There are two ways to drop all outgoing traffic except what you explicitly define as ACCEPT. The first is to set the default policy for the OUTPUT chain to drop.

iptables -P OUTPUT DROP

The downside to this method is that when the chain is flushed (all rules removed), all outbound traffic will be dropped. The other way is to put a "blanket" DROP rule at the end of the chain.

iptables -A OUTPUT -j DROP

Without knowing exactly what you need, I can not offer advice on what to accept. I personally use the method of putting a default DROP rule at the end of the chain. You may need to investigate how your GUI is setting rules, otherwise it may conflict with traditional CLI ways of restoring rules on boot (such as /etc/sysconfig/iptables).

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    The CentOS-firewall sets up a set of rules for the input chain - accepting establishment for the defined ports and related traffic. So the output chain is normally empty - will -A OUTPUT -j DROP help in this case?
    – Nils
    Commented Dec 30, 2011 at 21:34
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    I used the -A OUTPUT -j DROP as the last OUTPUT-rule. The first accepts traffic for lo (as outlined by gilles), then I allow a couple of services I need to contact (e.g. to poll via http from the patchserver).
    – Nils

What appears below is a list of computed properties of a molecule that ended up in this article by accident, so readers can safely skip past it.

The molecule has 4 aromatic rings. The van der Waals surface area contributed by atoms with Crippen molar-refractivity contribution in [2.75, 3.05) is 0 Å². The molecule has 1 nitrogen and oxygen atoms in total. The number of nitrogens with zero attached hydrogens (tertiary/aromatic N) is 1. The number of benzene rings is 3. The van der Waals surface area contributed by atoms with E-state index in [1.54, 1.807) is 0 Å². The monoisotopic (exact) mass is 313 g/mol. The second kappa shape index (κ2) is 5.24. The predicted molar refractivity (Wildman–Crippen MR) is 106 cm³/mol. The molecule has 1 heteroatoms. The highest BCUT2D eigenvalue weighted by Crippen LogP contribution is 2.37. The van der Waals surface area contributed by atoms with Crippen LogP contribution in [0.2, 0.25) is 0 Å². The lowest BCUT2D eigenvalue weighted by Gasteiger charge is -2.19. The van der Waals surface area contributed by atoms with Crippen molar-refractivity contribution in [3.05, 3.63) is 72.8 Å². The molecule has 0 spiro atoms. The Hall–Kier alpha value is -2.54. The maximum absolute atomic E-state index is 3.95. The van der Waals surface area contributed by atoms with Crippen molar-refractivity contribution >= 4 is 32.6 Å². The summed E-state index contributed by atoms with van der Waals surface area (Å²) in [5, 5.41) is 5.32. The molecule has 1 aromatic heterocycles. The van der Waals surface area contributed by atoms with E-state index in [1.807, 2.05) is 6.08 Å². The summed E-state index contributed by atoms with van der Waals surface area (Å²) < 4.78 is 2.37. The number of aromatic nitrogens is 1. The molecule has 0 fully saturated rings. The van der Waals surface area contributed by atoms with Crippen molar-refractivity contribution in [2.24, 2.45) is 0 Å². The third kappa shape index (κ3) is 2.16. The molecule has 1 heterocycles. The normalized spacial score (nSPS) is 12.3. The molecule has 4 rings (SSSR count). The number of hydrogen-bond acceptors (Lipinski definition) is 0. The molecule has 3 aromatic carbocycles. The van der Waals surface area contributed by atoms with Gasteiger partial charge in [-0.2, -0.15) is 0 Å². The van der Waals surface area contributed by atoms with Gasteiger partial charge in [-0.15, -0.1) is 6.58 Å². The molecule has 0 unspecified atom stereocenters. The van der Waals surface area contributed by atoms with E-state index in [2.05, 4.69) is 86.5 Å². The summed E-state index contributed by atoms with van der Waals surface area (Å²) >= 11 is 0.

Commented Jul 13, 2012 at 20:50

Consider installing Shorewall as your firewall builder. Use the single interface example as a starting point and doesn't provide any unnecessary outgoing access rules. Required ICMP types are allowed.

You will likely want to provide at least outgoing DNS (name lookup) and NTP (time synchronization) access rules.

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    DNS - propably not. That server has everything he needs "on board". NTP - sure. The SNMP-Traps were just an example. Shorewall looks interesting. I will try it. Is it comparable to Bastille (Debian version)?
    – Nils
    Commented Dec 30, 2011 at 21:30
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    It has been a long time since I ran Bastille, and it covers different things than Shorewall. Shorewall is strictly about building firewalls. It has several configuration files with clear functions. Many are optional if you need the features. The available documentation makes it easy to get things right and understand what you have done.
    – BillThor
    Commented Dec 31, 2011 at 0:36
  • From what I`ve seen on the Shorewall page it is more like SuSEFirewall - where you define a config-file which will build some rules based on that config.
    – Nils
    Commented Dec 31, 2011 at 21:50
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    With Shorewall there are several files. Once you have defined your interfaces and policies most of the changes should be to the rules file. There are several optional configuration files for traffic shaping, specialized routing, and other features you likely don't need.
    – BillThor
    Commented Jan 1, 2012 at 5:45
  • Shorewall is a very good tool, but it has shown to be oversized for this purpose.
    – Nils
    Commented Jul 13, 2012 at 20:46